This biography of a living person needs additional citations for verification. (September 2008) (Learn how and when to remove this template message)
Eric Bibb in concert
|Eric Charles Bibb|
August 16, 1951 |
New York City, New York, U.S.
|Genres||Acoustic folk-blues, Americana|
|Instruments||Vocal and guitar|
|Labels||ABC Music /Jericho Beach Music|
Bibb's father, Leon, was a musical theatre singer, who made a name for himself as part of the 1960s New York folk scene; his uncle was the jazz pianist and composer John Lewis, of the Modern Jazz Quartet. Family friends included Pete Seeger, and actor/singer/activist Paul Robeson, Bibb's godfather.
He was given his first steel-string acoustic guitar at age seven. Growing up surrounded by talent, he recalls a childhood conversation with Bob Dylan, who, on the subject of guitar playing, advised the 11-year-old Bibb to "Keep it simple, forget all that fancy stuff" (as recounted in "The Transatlantic Sessions 5" program and DVD from the BBC).
Bibb remembers from his early teen years:
I would cut school and claim I was sick. When everyone would leave the house I would whip out all the records and do my own personal DJ thing all day long, playing Odetta, Joan Baez, the New Lost City Ramblers, Josh White.
When Bibb was 16 years old, his father invited him to play guitar in the house band for his TV talent show Someone New. Bill Lee, who played bass in this band, later appeared on Bibb's albums Me To You and Friends. In 1969, Bibb played guitar for the Negro Ensemble Company at St. Mark's Place in New York.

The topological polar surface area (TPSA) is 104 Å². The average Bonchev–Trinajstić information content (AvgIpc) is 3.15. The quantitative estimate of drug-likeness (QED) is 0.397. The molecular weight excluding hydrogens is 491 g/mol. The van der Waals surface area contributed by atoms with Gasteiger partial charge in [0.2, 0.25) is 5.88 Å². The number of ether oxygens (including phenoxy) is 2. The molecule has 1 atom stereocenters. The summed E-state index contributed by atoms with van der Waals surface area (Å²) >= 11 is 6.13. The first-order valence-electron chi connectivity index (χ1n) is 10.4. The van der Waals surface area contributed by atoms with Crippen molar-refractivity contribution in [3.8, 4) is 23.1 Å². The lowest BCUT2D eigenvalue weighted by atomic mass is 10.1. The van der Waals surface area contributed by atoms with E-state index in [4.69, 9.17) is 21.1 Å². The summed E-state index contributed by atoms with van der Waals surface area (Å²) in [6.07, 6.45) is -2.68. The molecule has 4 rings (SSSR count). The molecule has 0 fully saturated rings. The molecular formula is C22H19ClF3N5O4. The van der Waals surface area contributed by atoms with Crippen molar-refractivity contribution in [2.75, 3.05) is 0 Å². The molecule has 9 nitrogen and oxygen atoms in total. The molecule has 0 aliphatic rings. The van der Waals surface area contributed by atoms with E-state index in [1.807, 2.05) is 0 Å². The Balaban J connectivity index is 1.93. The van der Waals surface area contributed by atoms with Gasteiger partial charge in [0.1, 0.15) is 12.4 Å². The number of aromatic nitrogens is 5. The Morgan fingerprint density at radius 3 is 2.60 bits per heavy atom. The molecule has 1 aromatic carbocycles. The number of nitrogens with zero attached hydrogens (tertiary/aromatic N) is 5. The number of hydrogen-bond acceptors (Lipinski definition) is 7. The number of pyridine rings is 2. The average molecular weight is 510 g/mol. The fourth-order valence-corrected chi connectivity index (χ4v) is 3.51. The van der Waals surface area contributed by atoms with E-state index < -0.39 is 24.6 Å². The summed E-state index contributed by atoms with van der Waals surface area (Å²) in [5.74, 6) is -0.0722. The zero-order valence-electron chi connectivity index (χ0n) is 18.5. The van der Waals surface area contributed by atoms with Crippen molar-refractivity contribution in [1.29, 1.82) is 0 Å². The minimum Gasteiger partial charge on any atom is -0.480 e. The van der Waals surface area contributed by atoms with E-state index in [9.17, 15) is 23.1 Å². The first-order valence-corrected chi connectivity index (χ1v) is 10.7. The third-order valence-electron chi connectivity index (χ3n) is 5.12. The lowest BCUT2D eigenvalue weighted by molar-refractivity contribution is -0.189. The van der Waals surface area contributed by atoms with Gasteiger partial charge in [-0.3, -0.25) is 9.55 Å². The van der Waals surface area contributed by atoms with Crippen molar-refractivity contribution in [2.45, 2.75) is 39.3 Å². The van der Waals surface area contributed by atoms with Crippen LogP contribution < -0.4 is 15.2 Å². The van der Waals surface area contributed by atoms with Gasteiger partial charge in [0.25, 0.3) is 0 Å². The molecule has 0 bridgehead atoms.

He went on to study psychology and Russian at Columbia University, but did not finish these studies. The next year, aged 19, he left for Paris, where he met guitarist Mickey Baker who focused his interest on blues guitar.
Bibb moved to Stockholm, where he immersed himself in pre-war blues and the newly discovered world music scene, while he continued to write and perform. Good Stuff was released in 1997 on Opus 3 and the American label Earthbeat. Bibb signed to the British-based Code Blue label, but only released one album, Me to You, featuring appearances from some of his personal heroes, Pops and Mavis Staples, and Taj Mahal. This was followed by tours of the UK, US, Canada, France, Sweden and Germany.
In the late 1990s Bibb joined forces with his then manager Alan Robinson to form Manhaton Records in Britain. The albums Home to Me (1999), Roadworks (2000) and Painting Signs (2001) followed, as did the 2005 releases for Opus 3, Just Like Love and Spirit & the Blues (Hybrid SACD of 1999 Earthbeat release). After that, he made A Family Affair (2002) with his father, Leon Bibb. This was followed by Natural Light, then Friends, which contained 15 tracks featuring Bibb duetting with friends and musicians he had met on his travels such as Taj Mahal, Odetta, Charlie Musselwhite, Guy Davis, Mamadou Diabate and Djelimady Toukara.
In 2004, Eric Bibb released Friends as his debut release under Telarc International Corporation. Bibb remained with Telarc Records from 2004 until 2011, releasing several additional albums including, A Ship Called Love in 2005, Diamond Days in 2007, and Spirit I Am in 2008. He released Booker's Guitar in January 2010 with music channeled from the Delta guitar master himself, Booker White, also known as Bukka White. In November 2011, Bibb signed to Stony Plain Records.
Bibb received a Grammy nomination for Shakin' a Tailfeather. He has been nominated for several W.C. Handy Awards. He was nominated for Acoustic Blues Album of the Year for Spirit and the Blues in 2000, for Home to Me in 2001, for Natural Light in 2004, and for A Ship Called Love in 2006. He was nominated for Acoustic Blues Artist of the Year in 2002, 2004, 2005, 2006, 2008, and 2013.
Eric Bibb, Ale Möller, Knut Reiersrud, Aly Bain etc: "Jazz At The Berlin Philharmonic - Celtic Roots" (ACT, 2016)